The theme of the December Culinary Historians dinner was Food from the British Isles, and the selection of foods was both interesting and delicious! People made many classics such as colcannon, the potato and kale/cabbage dish from Ireland; the timely Coronation Chicken, which was invented for the coronation of Queen Elizabeth; and the “National Loaf,” a wholemeal bread required of all British bakeries during World War II. Several more appealing breads were also on the menu. Here are some photos:
|Cookbooks that people used and brought to the dinner.|
|Colcannon with two relishes.|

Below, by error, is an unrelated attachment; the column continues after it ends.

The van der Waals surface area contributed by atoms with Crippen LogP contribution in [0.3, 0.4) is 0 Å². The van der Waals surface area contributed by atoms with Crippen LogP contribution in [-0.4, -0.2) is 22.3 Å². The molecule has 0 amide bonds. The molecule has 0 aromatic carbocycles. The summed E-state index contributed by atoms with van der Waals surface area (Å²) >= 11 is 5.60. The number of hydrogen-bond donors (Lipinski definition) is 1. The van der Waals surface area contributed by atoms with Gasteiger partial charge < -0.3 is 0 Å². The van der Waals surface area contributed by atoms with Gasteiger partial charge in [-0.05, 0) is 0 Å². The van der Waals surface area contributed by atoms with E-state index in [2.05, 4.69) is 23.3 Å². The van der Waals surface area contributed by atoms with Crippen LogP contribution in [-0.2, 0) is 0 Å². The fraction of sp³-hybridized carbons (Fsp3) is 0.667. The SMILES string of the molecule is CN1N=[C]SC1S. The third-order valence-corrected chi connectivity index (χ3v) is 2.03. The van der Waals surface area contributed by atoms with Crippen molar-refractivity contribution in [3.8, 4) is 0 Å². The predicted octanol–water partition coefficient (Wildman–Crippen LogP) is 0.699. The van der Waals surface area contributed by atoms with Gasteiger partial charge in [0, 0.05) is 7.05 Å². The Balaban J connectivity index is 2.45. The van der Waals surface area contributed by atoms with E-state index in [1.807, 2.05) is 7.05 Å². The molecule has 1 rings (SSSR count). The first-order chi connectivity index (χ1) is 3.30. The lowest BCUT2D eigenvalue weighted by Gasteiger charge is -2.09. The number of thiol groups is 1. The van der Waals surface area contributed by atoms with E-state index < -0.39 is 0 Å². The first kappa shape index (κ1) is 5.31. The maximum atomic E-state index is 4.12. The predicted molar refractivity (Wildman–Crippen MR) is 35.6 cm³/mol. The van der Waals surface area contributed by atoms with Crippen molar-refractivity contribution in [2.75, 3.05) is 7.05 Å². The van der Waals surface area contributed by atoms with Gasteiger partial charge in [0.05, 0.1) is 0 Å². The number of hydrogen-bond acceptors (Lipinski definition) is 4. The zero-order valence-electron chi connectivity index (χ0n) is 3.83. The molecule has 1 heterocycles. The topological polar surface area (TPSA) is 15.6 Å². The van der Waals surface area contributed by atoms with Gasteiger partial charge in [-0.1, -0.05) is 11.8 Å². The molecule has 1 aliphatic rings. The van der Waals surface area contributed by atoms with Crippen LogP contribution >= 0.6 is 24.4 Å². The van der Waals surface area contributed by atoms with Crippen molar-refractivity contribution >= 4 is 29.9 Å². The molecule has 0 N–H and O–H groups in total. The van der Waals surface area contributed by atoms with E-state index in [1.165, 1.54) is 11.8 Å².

|Salmon cured in Scotch Whiskey.|
|"Selkirk Bannock" -- a delicious fruit bread.|
|Phil Zaret, the organizer of the dinner, explains Kentish Huffins,|
which are tasty little rolls served with cherry jam.
|Quite a few new members were present for this meal. During the pandemic, the Zoom meetings|
attracted a number of interested people both local and from elsewhere.
|My contribution: white bean dip from the Ottolenghi cookbook Flavor. |
Ottolenghi’s seven London restaurants are quite popular!
|This unpalatable wartime bread was called "Hitler’s secret weapon."|
|Christmas Pudding: aged since mid-October!|
|The baker of these mince pies explained the history of mincemeat,|
which originated shortly after the Crusaders returned with lots of exotic spices.
|This shortbread once won a prize at the Ohio State Fair.|